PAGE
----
> her to survive some disease?
Well, let's try it. I just don't have to pretend it implies anything about
metalphysical relationships between abstract machines and experience. It
might just be that our machines are suited for the task. It might work only
because actual machines are infinite things.

Bruno Marchal wrote:
> Also, what is your alternative to the comp theory? It can only be  
> something making your body non turing emulable, which force you to  
> negate all current theories.
Indeed. I think we are spiritual beings which are beyond emulabilty. And the
spirit part cannot be seperated from our brains (even though spirit is
beyond brain), which makes our brains partly non turing emulable.
I have no theory. It just seems natural to me that the ultimately we can
just rely on our direct observation, which cannot be predicted by any laws.
Science is just a tool of consciousness for it to learn to observe clearly,
and see that there is an order in things. But just a tiny part of it can be
made sense of by science. Science is like describing the parts of the
mandelbrot, far enough from the border, that can be easily described without
using any fractal (recursive) math. The universe is just kind enough to make
a part of nature understandable through relatively easy rules, but the vast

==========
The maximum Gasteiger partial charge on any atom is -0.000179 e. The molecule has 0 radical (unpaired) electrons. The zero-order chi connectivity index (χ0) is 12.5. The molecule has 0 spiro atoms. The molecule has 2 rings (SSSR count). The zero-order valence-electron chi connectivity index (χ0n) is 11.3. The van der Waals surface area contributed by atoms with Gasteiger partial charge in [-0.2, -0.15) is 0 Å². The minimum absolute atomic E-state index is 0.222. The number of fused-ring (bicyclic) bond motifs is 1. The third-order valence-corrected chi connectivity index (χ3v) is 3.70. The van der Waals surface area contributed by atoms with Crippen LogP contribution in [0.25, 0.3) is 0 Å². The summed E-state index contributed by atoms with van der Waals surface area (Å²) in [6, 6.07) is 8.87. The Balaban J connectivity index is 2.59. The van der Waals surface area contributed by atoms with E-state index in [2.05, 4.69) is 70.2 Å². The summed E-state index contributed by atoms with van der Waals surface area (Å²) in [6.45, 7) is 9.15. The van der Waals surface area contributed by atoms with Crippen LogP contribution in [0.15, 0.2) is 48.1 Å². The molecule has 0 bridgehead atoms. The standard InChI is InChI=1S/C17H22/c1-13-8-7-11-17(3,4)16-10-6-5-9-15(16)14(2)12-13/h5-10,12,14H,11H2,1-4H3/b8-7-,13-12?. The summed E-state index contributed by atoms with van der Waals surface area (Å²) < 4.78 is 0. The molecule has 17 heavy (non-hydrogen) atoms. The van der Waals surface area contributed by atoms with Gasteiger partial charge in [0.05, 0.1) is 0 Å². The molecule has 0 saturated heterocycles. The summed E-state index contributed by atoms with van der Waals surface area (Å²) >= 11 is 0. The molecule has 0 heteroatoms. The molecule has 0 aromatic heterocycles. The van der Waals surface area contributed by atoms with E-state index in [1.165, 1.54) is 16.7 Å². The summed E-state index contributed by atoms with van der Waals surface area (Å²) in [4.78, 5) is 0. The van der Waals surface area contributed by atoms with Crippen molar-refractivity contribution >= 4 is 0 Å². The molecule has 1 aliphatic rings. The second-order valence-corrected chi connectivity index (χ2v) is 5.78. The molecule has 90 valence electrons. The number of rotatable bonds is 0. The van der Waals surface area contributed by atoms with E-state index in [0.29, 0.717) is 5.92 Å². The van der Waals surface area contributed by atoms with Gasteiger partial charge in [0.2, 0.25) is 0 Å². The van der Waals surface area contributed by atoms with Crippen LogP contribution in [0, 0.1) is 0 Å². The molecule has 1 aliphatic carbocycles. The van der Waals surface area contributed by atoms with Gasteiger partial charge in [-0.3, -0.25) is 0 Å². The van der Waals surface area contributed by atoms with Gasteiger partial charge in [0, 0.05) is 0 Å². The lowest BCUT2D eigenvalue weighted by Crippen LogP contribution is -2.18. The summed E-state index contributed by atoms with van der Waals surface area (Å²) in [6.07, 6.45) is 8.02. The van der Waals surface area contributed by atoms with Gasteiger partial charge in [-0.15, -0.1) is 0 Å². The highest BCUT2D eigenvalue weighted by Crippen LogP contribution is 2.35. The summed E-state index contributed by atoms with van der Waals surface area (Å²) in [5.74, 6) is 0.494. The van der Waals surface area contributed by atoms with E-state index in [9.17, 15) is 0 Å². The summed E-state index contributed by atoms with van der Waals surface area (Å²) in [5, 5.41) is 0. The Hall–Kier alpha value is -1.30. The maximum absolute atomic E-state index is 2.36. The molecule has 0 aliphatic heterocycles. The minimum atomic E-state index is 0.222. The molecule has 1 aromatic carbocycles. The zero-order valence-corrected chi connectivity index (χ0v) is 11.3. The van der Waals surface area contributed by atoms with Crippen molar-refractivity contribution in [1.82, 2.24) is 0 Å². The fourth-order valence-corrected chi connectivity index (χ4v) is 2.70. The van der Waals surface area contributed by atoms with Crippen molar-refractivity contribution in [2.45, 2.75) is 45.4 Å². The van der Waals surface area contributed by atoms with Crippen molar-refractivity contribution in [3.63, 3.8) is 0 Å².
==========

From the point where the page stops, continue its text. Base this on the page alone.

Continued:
majority is beyond it.
In some sense, I think many scientists are naive in the way they interpret
the findings of eg neurobiology. We find some correlations between brain and
mind states? Obviously all there is to mind states is brain activity, as if
correlation means identity.
Or quantum theory. We think that entaglement is usually just relevant at
small scales. Maybe this is just the case because the entaglement of large
objects (like brains) is too subtle to be obvious. The brain my just be
"surface" of our collective and individual consciousness. It could be built
in a way that apparently small quantum entaglements between brains
"transmit" (I know transmission is a litte inaccurate in that context) large
amount of information. The only reason it may appear small to us is because
it is beyond space, and at small scales space breaks down.
I negate all current theories, because I don't believe theories can describe
reality, ultimately. They just describe a tiny fragment of it. Even in
current physical theories infinities (whose meaning is pretty much undefined
in physics) appear at very crucial points. If there is an infinity already
at the big bang, why should it ever dissappear? And if doesn't, there is
infinity everywhere, making everything ultimately, non-emulable. The
emulable is just a tiny shadow of the non-emulable. Precision is just the
"boring" part of the consciousness that is beyond precision and non

Bruno Marchal wrote:
> Note that I am professionally completely agnostic on comp, I just show  
> it making materialism contradictory with the idea that consciousness  
> has a relation with the brain.
But why can't we call this mysterious thing which you call numbers
"material"? Sure, it is not stuffy, but hardly any intelligent materialst
thinks of material as "stuffy". OK, subconsciously it appears they do (which
is my main point of disagreement with them, they regard matter as
"unintelligent", which seems to stem from the belief in "solid" matter), but
intellectually they don't.